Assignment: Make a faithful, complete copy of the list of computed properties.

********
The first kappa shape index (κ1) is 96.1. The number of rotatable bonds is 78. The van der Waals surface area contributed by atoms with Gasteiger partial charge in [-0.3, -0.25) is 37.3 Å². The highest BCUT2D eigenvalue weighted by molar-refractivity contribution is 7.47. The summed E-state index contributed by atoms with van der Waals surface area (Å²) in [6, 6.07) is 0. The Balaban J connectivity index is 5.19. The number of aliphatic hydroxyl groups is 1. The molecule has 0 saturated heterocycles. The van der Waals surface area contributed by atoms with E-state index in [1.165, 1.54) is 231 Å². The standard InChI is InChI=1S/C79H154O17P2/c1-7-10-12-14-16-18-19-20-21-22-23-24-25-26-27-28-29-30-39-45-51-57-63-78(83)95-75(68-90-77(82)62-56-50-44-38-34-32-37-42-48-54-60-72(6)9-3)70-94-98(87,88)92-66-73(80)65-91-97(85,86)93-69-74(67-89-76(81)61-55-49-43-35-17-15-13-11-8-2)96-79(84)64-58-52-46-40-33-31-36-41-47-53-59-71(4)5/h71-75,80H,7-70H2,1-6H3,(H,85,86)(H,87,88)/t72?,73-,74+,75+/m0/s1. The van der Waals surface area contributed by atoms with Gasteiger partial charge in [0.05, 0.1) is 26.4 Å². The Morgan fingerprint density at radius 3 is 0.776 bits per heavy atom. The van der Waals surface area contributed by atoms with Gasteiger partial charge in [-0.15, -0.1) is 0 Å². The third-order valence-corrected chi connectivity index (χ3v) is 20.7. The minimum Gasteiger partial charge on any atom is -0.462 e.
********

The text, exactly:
The first kappa shape index (κ1) is 96.1. The number of rotatable bonds is 78. The van der Waals surface area contributed by atoms with Gasteiger partial charge in [-0.3, -0.25) is 37.3 Å². The highest BCUT2D eigenvalue weighted by molar-refractivity contribution is 7.47. The summed E-state index contributed by atoms with van der Waals surface area (Å²) in [6, 6.07) is 0. The Balaban J connectivity index is 5.19. The number of aliphatic hydroxyl groups is 1. The molecule has 0 saturated heterocycles. The van der Waals surface area contributed by atoms with E-state index in [1.165, 1.54) is 231 Å². The standard InChI is InChI=1S/C79H154O17P2/c1-7-10-12-14-16-18-19-20-21-22-23-24-25-26-27-28-29-30-39-45-51-57-63-78(83)95-75(68-90-77(82)62-56-50-44-38-34-32-37-42-48-54-60-72(6)9-3)70-94-98(87,88)92-66-73(80)65-91-97(85,86)93-69-74(67-89-76(81)61-55-49-43-35-17-15-13-11-8-2)96-79(84)64-58-52-46-40-33-31-36-41-47-53-59-71(4)5/h71-75,80H,7-70H2,1-6H3,(H,85,86)(H,87,88)/t72?,73-,74+,75+/m0/s1. The van der Waals surface area contributed by atoms with Gasteiger partial charge in [0.05, 0.1) is 26.4 Å². The Morgan fingerprint density at radius 3 is 0.776 bits per heavy atom. The van der Waals surface area contributed by atoms with Gasteiger partial charge in [-0.15, -0.1) is 0 Å². The third-order valence-corrected chi connectivity index (χ3v) is 20.7. The minimum Gasteiger partial charge on any atom is -0.462 e.